Arts & Culture

Writer-in-Residence shares personal journey

By Don Fennell

Published 12:20 PDT, Mon October 26, 2020

Last Updated: 2:56 PST, Thu November 12, 2020

Growing up in the age of Twitter and Facebook, Lindsay Wong is at home online. And so while the opportunity to become Richmond’s ninth annual Writer-in-Residence comes amidst a global pandemic, the award-winning author eagerly shares advice to emerging writers through free virtual public workshops and conversations.

“The pandemic affects everyone differently obviously,” says Wong. “Some people are caring for sick or elderly family, and some parents weren’t sure about sending their kids back to school. I hope our (conversations) will help bring people together to talk and write about our experiences and to put them into meaningful narrative.”

She is the best-selling author of The Woo-Woo: How I Survived Ice Hockey, Drug-Raids, Demons, and My Crazy Chinese Family, the memoir that won the 2019 Hubert-Evans Prize for non-fiction, was a finalist for the 2018 Hilary Weston Prize for non-fiction, and was featured on CBC Radio’s Canada Reads in 2019.

At 33, Wong has clearly found her niche as a writer. But she wasn’t always so self-assured.

“As a kid I wasn’t really into anything,” she says. “I would sit in a corner and probably draw a picture. I had a good imagination—often envisioning myself as a teacher—but wasn’t a reader until university. I don’t think I really enjoyed school to be honest, and math and sciences I didn’t enjoy one bit. But once I got to university, and spent time with a bunch of people with a love for creative writing, I really began enjoying it. Writers are always a bit of outside thinkers, and it was such a great experience to read what others were writing and discussing it as a craft.”

Wong initially found an outlet writing about her own experiences, approaching it with enormous honesty—including delving into the issue of mental illness. She says she grew up with a mother deeply afraid of the“woo-woo”—Chinese ghosts who come to visit in times of personal turmoil—and in an environment where mental illness isn’t acknowledged.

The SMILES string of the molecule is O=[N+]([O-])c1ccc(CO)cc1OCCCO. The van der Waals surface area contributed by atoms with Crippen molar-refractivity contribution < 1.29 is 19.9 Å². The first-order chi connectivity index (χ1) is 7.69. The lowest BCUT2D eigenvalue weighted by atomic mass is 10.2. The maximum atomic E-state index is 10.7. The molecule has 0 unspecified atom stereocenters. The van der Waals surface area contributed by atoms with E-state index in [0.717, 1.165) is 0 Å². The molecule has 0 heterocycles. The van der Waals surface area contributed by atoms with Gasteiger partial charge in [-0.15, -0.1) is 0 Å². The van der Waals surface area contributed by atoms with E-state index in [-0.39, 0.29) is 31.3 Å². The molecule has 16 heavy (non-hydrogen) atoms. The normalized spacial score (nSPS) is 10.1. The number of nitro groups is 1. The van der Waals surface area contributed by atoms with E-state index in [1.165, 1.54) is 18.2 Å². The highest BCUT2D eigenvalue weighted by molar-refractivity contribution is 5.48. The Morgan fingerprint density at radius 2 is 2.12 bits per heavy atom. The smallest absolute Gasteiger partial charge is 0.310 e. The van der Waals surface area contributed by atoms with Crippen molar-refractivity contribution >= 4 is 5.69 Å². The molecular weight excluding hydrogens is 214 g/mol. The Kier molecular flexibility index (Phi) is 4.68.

“It’s something we need to talk about, we need to be more open about, whether through the media or education,” she says. “But it’s definitely a big process and going to take a long time because it’s been stigmatized. The idea is that mental illness is something to be ashamed of, but we go to a doctor because of a broken leg, why not see a doctor for your mind?”

Wong’s voracious sense of humour has helped her deal with life’s challenges, and it’s apparent in her writing.

“You have to laugh, otherwise what are you going to do?” she says.

Playing hockey as a youth—which was an activity her dad signed her up for, not something she sought out—proved to be an interesting experience. Though she stopped playing after high school, she says it helped strengthen her resiliency.

“It’s competitive and you need discipline. It’s good training for real life because life is hard.”

Armed with a Bachelor of Fine Arts in creative writing from the University of BC and a Masters of Fine Arts in literary non-fiction from Columbia University, Wong is grateful for the accolades and exposure her first book have given her. And she’s looking forward to writing more books, currently focused on short fiction.

“I’ll do another memoir when I’m 70 probably,” she laughs. “And maybe one day I’ll make enough money to stay home and write from a beach on a tropical island.”

Richmond’s Writer-in-Residence program is presented by the Richmond Arts Centre, Richmond Public Library and the Seniors Centre at the Minoru Centre for Active Living. To learn more, visit richmond.ca/writerinresidence.

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